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Ca'Momi Osteria, Napa

Author: Alexandra Russell
March, 2016 Issue

Ca’Momi Osteria
1141 First Street
Napa
(707) 224-MOMI
 
“Heartcrafted” Italian cuisine
Dinner nightly; late night menu available on weekends
Entrees (dinner): $16-$32
Full bar, nice wine list
 
My husband was raised in an Italian household, and he’s downright picky when it comes to the cuisine and culture of his ancestors. So when we walked into Ca’Momi Osteria and saw a (muted) Sofia Loren movie projected on the wall, then was served a “perfect” negroni pre-meal, he broke into a smile that lasted all night.
 
Founded by Valentina Guolo-Migotto, Stefano Migotto and Dario De Conti, the osteria is the second Napa location for the Italian-born partners; Ca’Momi Enoteca has been welcoming patrons in Oxbow Public Market since 2010.
 
Dario and Stefano also make wine under the Ca’Momi brand as well as for the Do It for the Love Foundation (www.doitforthelove.org), while Valentina is the credited mastermind behind the osteria menu. To our delight, we were treated to a sampling of the chef’s favorite menu choices, each paired with Ca’Momi wine.
 
Bresaola e rucola was a shareable plate of air-cured creminelli (beef), topped with arugula, parmigiano reggiano and lemon vinaigrette. Made locally, the creminelli is at-once smoky, salty and spicy, and it matched the peppery arugula and salty cheese. Insalata di polpo, grilled rock octopus and fingerling potatoes dressed in parsley-lemon vinaigrette, was delightful. The meat was tender, almost buttery, with an unexpected sweetness, while the potatoes brought an earthiness to the dish and the lemon added a bright pop. Throughout the meal, we were served menu items we wouldn’t have thought to order—but that we’ll surely seek out next time we dine there.Both starters were wonderfully paired with Ca’Secco (dry, light), their first entry in the sparkling wine category.
 
De Conti is certified by the Verace Pizza Napoletana association (VPN), an international organization that certifies pizzerias that meet strict requirements of authentic Neapolitan pizza making. We tried the Montanara, for which the dough round is lightly fried in oil before being topped and placed in the 900-degree oven. The resulting crust is both chewy and crunchy, with bits of char adding a smoky element. Topped with a fresh tomato sauce, smoked mozzarella di bufala and basil, it perfectly matched with the Rosso di Napa, a lush, juicy blend of Merlot, Cabernet Sauvignon and Syrah. We also tried a slice topped with Ca’Momi’s housemade olio picante, a spicy olive oil and pepper blend that brought up the heat nicely.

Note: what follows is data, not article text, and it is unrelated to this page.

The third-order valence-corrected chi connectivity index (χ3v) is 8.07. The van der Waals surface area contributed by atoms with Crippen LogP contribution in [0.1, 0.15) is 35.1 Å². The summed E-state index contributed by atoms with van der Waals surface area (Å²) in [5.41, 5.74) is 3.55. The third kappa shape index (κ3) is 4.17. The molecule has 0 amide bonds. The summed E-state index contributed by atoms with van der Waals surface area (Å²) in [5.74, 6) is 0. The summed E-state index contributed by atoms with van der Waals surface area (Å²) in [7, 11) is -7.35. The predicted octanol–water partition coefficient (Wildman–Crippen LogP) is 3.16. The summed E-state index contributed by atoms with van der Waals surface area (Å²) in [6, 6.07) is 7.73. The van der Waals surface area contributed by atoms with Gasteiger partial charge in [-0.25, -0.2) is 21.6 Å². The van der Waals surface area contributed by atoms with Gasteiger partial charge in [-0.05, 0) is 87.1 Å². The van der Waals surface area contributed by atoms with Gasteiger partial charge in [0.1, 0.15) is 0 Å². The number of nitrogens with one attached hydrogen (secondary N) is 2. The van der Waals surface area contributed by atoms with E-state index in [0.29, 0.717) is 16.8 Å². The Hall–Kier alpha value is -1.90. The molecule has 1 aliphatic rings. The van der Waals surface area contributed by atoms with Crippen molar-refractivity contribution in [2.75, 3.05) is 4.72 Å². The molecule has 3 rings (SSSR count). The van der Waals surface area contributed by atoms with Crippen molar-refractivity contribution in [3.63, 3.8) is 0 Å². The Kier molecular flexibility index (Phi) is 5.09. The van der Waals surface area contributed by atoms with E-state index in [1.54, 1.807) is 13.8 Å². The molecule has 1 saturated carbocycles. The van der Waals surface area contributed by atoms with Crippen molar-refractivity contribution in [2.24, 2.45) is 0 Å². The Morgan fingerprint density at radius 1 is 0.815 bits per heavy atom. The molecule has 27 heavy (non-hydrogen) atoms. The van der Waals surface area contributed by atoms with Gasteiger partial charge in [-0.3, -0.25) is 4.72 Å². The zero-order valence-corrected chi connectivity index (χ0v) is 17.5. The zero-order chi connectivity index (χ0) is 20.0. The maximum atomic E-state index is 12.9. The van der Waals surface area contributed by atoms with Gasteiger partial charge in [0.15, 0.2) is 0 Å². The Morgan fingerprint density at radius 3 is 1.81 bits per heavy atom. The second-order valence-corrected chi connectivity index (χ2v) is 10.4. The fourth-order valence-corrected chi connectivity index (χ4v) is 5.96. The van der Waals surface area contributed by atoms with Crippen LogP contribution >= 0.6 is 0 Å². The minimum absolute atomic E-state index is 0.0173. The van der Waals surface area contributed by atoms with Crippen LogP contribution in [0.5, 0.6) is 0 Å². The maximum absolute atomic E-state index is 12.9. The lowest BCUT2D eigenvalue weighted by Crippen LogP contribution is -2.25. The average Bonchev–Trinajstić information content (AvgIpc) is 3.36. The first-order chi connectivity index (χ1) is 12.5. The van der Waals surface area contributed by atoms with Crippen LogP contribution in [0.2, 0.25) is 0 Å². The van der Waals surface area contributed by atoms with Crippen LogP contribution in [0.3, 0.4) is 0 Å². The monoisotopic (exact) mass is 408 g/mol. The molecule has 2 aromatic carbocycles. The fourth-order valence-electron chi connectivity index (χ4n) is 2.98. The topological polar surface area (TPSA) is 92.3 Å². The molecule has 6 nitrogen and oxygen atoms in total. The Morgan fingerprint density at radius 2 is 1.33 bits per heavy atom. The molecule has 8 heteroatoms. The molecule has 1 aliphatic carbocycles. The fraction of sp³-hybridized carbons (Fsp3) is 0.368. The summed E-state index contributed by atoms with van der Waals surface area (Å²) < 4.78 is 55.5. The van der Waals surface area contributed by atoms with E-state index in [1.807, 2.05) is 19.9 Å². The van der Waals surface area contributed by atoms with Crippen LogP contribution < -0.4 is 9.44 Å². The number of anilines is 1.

Tortellini in brodo is, likewise, a certified traditional recipe. The small, pillow-shaped pastas, filled with a mix of prosciutto, mortadella and pork, floated in a rich, simple capon and bone broth. It wasn’t overly seasoned and the tortellinis added little flavor exposions. It paired well with a soft, rich Chardonnay.
 
Pasta dishes were next. Pasta con radicchio e zucca (butternut squash, radicchio, shallot and sage) was nutty and buttery, with pasta caps to hold the cheese and sauce. Delish. But more suprising was the bigoli con rovinazzi, thick spaghetti topped with organic chicken offal (organ meats) in a red wine, sage and butter sauce. The dish was earthy and rich—“peasant food, elevated,” said our server, Melissa—and both dishes paired with Ca’Momi’s Reserve Pinot Noir (sweet cherry with a fortified nose).
 
The huge stinco al forno con patate (roasted pork shank with herbs and fingerling potatoes) was slow roasted then finished in the wood oven. The result was succulent and flavorful; the herbed potatoes were also excellent. It was accompanied by a bowl of erbe cotta (leafy greens, housemade pancetta and onion soffritto), a dish that’s “always on an Italian table.” We also tried trippa alla contadina, braised honeycomb tripe, “dressed like Thanksgiving dinner,” said Melissa. It was delicate and soft, with delicious fall flavors—a real eye-opener. These dishes were accompanied by an intense, deep Reserve Cabernet Sauvignon.
 
By the time dessert came around, we were ready to burst. But how could we resist the light, airy millefoglie (flaky puff pastry) layered with the honey-custard goodness of marsala zabaglione? Or the housemade cannolo siciliano filled with Bellwether Farms sheep ricotta (with a hint of orange and topped with a drizzle of dark chocolate)? We couldn’t. The Passito Dolce white dessert wine was decadent, with cognac-like overtones.
 
Like any respectable Italian dinner, we left overfed and indulged. Grazie.

 

 

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